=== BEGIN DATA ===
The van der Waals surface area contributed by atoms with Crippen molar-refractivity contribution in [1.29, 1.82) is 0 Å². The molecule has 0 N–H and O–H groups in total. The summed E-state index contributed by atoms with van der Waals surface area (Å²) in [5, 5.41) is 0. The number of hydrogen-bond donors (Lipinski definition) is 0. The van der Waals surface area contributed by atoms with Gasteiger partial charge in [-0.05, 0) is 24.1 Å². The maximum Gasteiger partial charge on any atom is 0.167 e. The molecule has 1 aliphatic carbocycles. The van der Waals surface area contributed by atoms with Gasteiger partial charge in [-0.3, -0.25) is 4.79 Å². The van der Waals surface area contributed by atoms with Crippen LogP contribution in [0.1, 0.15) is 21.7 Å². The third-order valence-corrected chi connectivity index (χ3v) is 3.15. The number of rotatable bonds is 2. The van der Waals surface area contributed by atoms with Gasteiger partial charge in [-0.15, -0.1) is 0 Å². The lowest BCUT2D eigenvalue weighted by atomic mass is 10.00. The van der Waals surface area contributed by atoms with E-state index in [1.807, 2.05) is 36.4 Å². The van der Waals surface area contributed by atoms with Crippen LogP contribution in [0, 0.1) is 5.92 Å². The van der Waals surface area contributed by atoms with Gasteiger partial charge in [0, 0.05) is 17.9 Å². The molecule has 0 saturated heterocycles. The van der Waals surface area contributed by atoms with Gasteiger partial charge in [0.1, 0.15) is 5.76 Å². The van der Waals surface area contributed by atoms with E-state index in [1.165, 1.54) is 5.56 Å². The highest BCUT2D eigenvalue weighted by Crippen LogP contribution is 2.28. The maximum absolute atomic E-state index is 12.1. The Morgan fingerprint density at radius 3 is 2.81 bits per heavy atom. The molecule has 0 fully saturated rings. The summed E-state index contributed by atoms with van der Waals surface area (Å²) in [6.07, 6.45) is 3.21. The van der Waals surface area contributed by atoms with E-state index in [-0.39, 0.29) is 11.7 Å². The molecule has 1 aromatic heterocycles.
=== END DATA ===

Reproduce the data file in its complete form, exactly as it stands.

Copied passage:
The van der Waals surface area contributed by atoms with Crippen molar-refractivity contribution in [1.29, 1.82) is 0 Å². The molecule has 0 N–H and O–H groups in total. The summed E-state index contributed by atoms with van der Waals surface area (Å²) in [5, 5.41) is 0. The number of hydrogen-bond donors (Lipinski definition) is 0. The van der Waals surface area contributed by atoms with Gasteiger partial charge in [-0.05, 0) is 24.1 Å². The maximum Gasteiger partial charge on any atom is 0.167 e. The molecule has 1 aliphatic carbocycles. The van der Waals surface area contributed by atoms with Gasteiger partial charge in [-0.3, -0.25) is 4.79 Å². The van der Waals surface area contributed by atoms with Crippen LogP contribution in [0.1, 0.15) is 21.7 Å². The third-order valence-corrected chi connectivity index (χ3v) is 3.15. The number of rotatable bonds is 2. The van der Waals surface area contributed by atoms with Gasteiger partial charge in [-0.15, -0.1) is 0 Å². The lowest BCUT2D eigenvalue weighted by atomic mass is 10.00. The van der Waals surface area contributed by atoms with E-state index in [1.807, 2.05) is 36.4 Å². The van der Waals surface area contributed by atoms with Crippen LogP contribution in [0, 0.1) is 5.92 Å². The van der Waals surface area contributed by atoms with Gasteiger partial charge in [0, 0.05) is 17.9 Å². The molecule has 0 saturated heterocycles. The van der Waals surface area contributed by atoms with Gasteiger partial charge in [0.1, 0.15) is 5.76 Å². The van der Waals surface area contributed by atoms with E-state index in [1.165, 1.54) is 5.56 Å². The highest BCUT2D eigenvalue weighted by Crippen LogP contribution is 2.28. The maximum absolute atomic E-state index is 12.1. The Morgan fingerprint density at radius 3 is 2.81 bits per heavy atom. The molecule has 0 fully saturated rings. The summed E-state index contributed by atoms with van der Waals surface area (Å²) in [6.07, 6.45) is 3.21. The van der Waals surface area contributed by atoms with E-state index in [-0.39, 0.29) is 11.7 Å². The molecule has 1 aromatic heterocycles.